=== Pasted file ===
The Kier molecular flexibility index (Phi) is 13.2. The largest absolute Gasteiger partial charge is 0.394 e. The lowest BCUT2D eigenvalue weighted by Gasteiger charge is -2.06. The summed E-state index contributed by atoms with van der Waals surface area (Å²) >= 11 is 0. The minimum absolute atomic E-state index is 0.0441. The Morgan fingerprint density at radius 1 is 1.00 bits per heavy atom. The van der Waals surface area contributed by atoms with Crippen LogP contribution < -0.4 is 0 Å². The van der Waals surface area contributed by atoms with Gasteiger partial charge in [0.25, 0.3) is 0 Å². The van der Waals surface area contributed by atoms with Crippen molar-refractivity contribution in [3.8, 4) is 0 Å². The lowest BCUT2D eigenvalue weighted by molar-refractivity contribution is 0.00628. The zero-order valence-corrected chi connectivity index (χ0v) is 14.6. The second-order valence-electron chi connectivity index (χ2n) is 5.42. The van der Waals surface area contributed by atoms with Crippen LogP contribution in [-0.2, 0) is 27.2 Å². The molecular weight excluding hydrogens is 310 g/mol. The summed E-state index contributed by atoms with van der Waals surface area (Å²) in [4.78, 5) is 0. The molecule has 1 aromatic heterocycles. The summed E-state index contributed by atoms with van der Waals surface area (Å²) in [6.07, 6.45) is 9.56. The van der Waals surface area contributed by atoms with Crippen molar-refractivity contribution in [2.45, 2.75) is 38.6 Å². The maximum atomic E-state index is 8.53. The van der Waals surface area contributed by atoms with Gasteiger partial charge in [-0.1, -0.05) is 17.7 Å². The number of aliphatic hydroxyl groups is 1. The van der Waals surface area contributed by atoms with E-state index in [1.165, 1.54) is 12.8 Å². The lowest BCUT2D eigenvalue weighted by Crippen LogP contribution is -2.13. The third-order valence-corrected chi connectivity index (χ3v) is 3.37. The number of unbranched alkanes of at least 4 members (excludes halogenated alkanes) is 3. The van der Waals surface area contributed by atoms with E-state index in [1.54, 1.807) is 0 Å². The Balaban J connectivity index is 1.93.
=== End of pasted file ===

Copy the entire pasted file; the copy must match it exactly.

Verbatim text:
The Kier molecular flexibility index (Phi) is 13.2. The largest absolute Gasteiger partial charge is 0.394 e. The lowest BCUT2D eigenvalue weighted by Gasteiger charge is -2.06. The summed E-state index contributed by atoms with van der Waals surface area (Å²) >= 11 is 0. The minimum absolute atomic E-state index is 0.0441. The Morgan fingerprint density at radius 1 is 1.00 bits per heavy atom. The van der Waals surface area contributed by atoms with Crippen LogP contribution < -0.4 is 0 Å². The van der Waals surface area contributed by atoms with Gasteiger partial charge in [0.25, 0.3) is 0 Å². The van der Waals surface area contributed by atoms with Crippen molar-refractivity contribution in [3.8, 4) is 0 Å². The lowest BCUT2D eigenvalue weighted by molar-refractivity contribution is 0.00628. The zero-order valence-corrected chi connectivity index (χ0v) is 14.6. The second-order valence-electron chi connectivity index (χ2n) is 5.42. The van der Waals surface area contributed by atoms with Crippen LogP contribution in [-0.2, 0) is 27.2 Å². The molecular weight excluding hydrogens is 310 g/mol. The summed E-state index contributed by atoms with van der Waals surface area (Å²) in [4.78, 5) is 0. The molecule has 1 aromatic heterocycles. The summed E-state index contributed by atoms with van der Waals surface area (Å²) in [6.07, 6.45) is 9.56. The van der Waals surface area contributed by atoms with Crippen molar-refractivity contribution in [2.45, 2.75) is 38.6 Å². The maximum atomic E-state index is 8.53. The van der Waals surface area contributed by atoms with Gasteiger partial charge in [-0.1, -0.05) is 17.7 Å². The number of aliphatic hydroxyl groups is 1. The van der Waals surface area contributed by atoms with E-state index in [1.165, 1.54) is 12.8 Å². The lowest BCUT2D eigenvalue weighted by Crippen LogP contribution is -2.13. The third-order valence-corrected chi connectivity index (χ3v) is 3.37. The number of unbranched alkanes of at least 4 members (excludes halogenated alkanes) is 3. The van der Waals surface area contributed by atoms with E-state index in [1.54, 1.807) is 0 Å². The Balaban J connectivity index is 1.93.